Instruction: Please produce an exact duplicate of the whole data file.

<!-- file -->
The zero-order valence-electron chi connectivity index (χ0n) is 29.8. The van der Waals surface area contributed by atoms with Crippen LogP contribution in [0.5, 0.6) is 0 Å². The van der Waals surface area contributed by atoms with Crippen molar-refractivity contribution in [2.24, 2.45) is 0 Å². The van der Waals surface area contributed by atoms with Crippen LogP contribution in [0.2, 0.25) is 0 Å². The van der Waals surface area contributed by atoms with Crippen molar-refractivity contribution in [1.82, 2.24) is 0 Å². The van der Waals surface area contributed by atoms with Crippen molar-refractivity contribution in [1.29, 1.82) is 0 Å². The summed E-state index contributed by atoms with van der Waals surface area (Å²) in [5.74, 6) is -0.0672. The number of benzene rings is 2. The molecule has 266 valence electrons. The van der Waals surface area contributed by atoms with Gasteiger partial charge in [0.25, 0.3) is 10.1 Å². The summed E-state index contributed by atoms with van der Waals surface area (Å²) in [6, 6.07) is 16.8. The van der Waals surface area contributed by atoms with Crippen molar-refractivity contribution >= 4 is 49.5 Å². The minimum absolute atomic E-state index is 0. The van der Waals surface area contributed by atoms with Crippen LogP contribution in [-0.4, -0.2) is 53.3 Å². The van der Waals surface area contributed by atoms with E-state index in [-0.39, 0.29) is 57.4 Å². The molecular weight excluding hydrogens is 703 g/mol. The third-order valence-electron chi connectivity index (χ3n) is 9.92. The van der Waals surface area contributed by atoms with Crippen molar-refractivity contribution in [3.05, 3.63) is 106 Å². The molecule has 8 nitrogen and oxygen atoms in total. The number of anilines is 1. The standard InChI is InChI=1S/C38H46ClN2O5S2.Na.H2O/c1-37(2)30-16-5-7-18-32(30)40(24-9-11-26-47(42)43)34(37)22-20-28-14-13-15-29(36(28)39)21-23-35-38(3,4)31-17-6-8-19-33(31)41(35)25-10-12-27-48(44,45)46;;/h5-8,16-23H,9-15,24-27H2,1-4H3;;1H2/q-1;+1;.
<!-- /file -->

The zero-order valence-electron chi connectivity index (χ0n) is 29.8. The van der Waals surface area contributed by atoms with Crippen LogP contribution in [0.5, 0.6) is 0 Å². The van der Waals surface area contributed by atoms with Crippen molar-refractivity contribution in [2.24, 2.45) is 0 Å². The van der Waals surface area contributed by atoms with Crippen LogP contribution in [0.2, 0.25) is 0 Å². The van der Waals surface area contributed by atoms with Crippen molar-refractivity contribution in [1.82, 2.24) is 0 Å². The van der Waals surface area contributed by atoms with Crippen molar-refractivity contribution in [1.29, 1.82) is 0 Å². The summed E-state index contributed by atoms with van der Waals surface area (Å²) in [5.74, 6) is -0.0672. The number of benzene rings is 2. The molecule has 266 valence electrons. The van der Waals surface area contributed by atoms with Gasteiger partial charge in [0.25, 0.3) is 10.1 Å². The summed E-state index contributed by atoms with van der Waals surface area (Å²) in [6, 6.07) is 16.8. The van der Waals surface area contributed by atoms with Crippen molar-refractivity contribution >= 4 is 49.5 Å². The minimum absolute atomic E-state index is 0. The van der Waals surface area contributed by atoms with Crippen LogP contribution in [-0.4, -0.2) is 53.3 Å². The van der Waals surface area contributed by atoms with E-state index in [-0.39, 0.29) is 57.4 Å². The molecular weight excluding hydrogens is 703 g/mol. The third-order valence-electron chi connectivity index (χ3n) is 9.92. The van der Waals surface area contributed by atoms with Crippen molar-refractivity contribution in [3.05, 3.63) is 106 Å². The molecule has 8 nitrogen and oxygen atoms in total. The number of anilines is 1. The standard InChI is InChI=1S/C38H46ClN2O5S2.Na.H2O/c1-37(2)30-16-5-7-18-32(30)40(24-9-11-26-47(42)43)34(37)22-20-28-14-13-15-29(36(28)39)21-23-35-38(3,4)31-17-6-8-19-33(31)41(35)25-10-12-27-48(44,45)46;;/h5-8,16-23H,9-15,24-27H2,1-4H3;;1H2/q-1;+1;.